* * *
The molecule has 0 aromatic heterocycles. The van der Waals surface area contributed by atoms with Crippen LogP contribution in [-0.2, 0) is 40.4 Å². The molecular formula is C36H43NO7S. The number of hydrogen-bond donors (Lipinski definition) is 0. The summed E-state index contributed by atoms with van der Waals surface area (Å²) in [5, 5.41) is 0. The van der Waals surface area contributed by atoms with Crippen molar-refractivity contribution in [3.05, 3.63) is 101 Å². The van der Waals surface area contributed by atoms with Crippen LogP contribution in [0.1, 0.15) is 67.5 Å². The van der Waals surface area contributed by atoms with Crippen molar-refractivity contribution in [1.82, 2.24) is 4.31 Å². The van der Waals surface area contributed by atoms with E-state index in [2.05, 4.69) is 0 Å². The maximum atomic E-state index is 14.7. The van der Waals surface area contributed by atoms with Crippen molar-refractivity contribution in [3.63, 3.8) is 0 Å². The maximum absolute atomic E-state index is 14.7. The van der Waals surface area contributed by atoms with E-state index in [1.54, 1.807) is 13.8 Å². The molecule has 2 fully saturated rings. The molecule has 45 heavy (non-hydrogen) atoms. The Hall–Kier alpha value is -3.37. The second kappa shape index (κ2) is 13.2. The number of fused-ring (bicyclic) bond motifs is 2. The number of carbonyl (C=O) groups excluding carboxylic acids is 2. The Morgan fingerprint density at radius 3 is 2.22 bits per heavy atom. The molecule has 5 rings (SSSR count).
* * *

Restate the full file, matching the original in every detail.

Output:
The molecule has 0 aromatic heterocycles. The van der Waals surface area contributed by atoms with Crippen LogP contribution in [-0.2, 0) is 40.4 Å². The molecular formula is C36H43NO7S. The number of hydrogen-bond donors (Lipinski definition) is 0. The summed E-state index contributed by atoms with van der Waals surface area (Å²) in [5, 5.41) is 0. The van der Waals surface area contributed by atoms with Crippen molar-refractivity contribution in [3.05, 3.63) is 101 Å². The van der Waals surface area contributed by atoms with Crippen LogP contribution in [0.1, 0.15) is 67.5 Å². The van der Waals surface area contributed by atoms with Crippen molar-refractivity contribution in [1.82, 2.24) is 4.31 Å². The van der Waals surface area contributed by atoms with E-state index in [2.05, 4.69) is 0 Å². The maximum atomic E-state index is 14.7. The van der Waals surface area contributed by atoms with Crippen molar-refractivity contribution in [3.63, 3.8) is 0 Å². The maximum absolute atomic E-state index is 14.7. The van der Waals surface area contributed by atoms with E-state index in [1.54, 1.807) is 13.8 Å². The molecule has 2 fully saturated rings. The molecule has 45 heavy (non-hydrogen) atoms. The Hall–Kier alpha value is -3.37. The second kappa shape index (κ2) is 13.2. The number of fused-ring (bicyclic) bond motifs is 2. The number of carbonyl (C=O) groups excluding carboxylic acids is 2. The Morgan fingerprint density at radius 3 is 2.22 bits per heavy atom. The molecule has 5 rings (SSSR count).